North Island 911 and the Campbell River Dispatch Center have released the call volume numbers for the first half of 2019. Of the 62 fire departments that they dispatch, HIFR is the 23rd busiest department. Last year we finished in 22nd place.
Last Thursday evening Hornby Island Fire Rescue had the pleasure of getting some training from a few members of Comox Fire Rescue. Fire Chief Gord Schreiner and three of his members came to provide us with knowledge and skills for use when dealing with a wildland-urban interface fire. Sixteen of our department members received training at a considerable savings to our training budget with the generous offer of Comox to come to us for an evening of sharing.
These skills, when combined with a FireSmart prepared property, give us a greater chance of saving infrastructure and properties on the island when a forest fire rolls through.
The FireSmart BC program is designed to help home owners prepare their home for a forest fire that impinges on their property. Visit the FireSmart BC website for a questionnaire and advice that will help you protect your home.
This program combined with working smoke detectors are your best chance for protecting your home and memories.
Our thanks go out to Comox Fire Rescue for sharing their knowledge and investing their time in our community.
Yesterday we retired our old rescue truck, and at last night’s practice we welcomed its replacement. It’s a 2006 Ford F550 that we acquired courtesy of Oyster River Fire Rescue. Over the last half year, we have tweaked and changed, and painted, and just before this year’s busy season we were able to put it into service.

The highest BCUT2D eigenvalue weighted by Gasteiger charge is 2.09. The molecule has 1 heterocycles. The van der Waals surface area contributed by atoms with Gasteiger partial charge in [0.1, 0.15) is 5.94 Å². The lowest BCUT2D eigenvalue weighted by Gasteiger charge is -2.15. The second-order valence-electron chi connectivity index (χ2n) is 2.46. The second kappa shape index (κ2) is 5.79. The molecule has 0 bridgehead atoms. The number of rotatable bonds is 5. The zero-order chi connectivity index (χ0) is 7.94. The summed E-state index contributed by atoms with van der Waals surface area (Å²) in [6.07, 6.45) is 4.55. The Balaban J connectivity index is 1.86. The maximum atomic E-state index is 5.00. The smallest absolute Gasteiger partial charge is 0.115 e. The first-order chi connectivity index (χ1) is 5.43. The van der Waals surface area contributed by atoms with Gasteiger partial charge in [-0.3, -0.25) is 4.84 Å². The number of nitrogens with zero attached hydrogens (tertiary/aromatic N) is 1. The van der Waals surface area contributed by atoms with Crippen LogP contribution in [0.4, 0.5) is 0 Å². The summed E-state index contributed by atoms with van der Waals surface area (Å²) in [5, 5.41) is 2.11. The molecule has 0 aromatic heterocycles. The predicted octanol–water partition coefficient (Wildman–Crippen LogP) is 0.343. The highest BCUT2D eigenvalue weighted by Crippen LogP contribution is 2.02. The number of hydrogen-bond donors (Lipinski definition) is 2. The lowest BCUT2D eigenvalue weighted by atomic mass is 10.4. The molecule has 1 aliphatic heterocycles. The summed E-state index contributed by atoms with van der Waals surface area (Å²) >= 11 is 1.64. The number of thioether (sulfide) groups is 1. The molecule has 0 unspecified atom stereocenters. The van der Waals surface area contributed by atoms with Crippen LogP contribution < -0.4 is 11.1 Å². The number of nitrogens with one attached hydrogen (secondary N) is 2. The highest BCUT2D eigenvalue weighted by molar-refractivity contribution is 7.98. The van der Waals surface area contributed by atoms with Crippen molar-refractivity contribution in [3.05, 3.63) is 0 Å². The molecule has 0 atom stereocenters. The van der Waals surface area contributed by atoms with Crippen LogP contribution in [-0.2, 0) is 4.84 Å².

We’ve affectionately named it “64” after its predecessor, although it’s often referred to by its less official nickname, “New 64”.
The “wetting down” ceremony is a long-standing tradition dating back to the days of horse-drawn fire trucks. In those days, the firefighters would unhook the truck from the horses, wash it, then push it into the garage by hand. It became a tradition that fire departments follow whenever a new apparatus arrives.
Thanks to our friends at the Campbell River Fire Dispatch Center for providing the inaugural page to welcome the new truck. Thank you also to Rachelle for the photos.
A good friend retired. Our old and faithful 1981 International rescue truck came out of service yesterday after steadfastly serving our community for 36 years.
When it first arrived on Hornby it was named “61” and was the first-out engine. It had a front mounted pump on a large platform as you can see in the photo to the right. In 2006 a new pumper truck arrived and became 61. The old International had its water tank and pump removed, was refitted with cabinets to become a general purpose rescue truck, and was renamed “64”. It transported our high angle rescue gear, our auto extrication tools, the trail rescue equipment, and our wildfire gear.
It always starts, runs like a champ, and has been a great truck. We even used it to transport a patient when the starter died on our patient transport vehicle. Sure, it spews carbon monoxide and leaks a bit of oil, but who among us doesn’t have similar problems.
All across the Comox Valley Regional District, fire departments have been using different guidelines when considering high-risk activities during times of extreme fire hazard. We have all now settled on one consistent set of rules.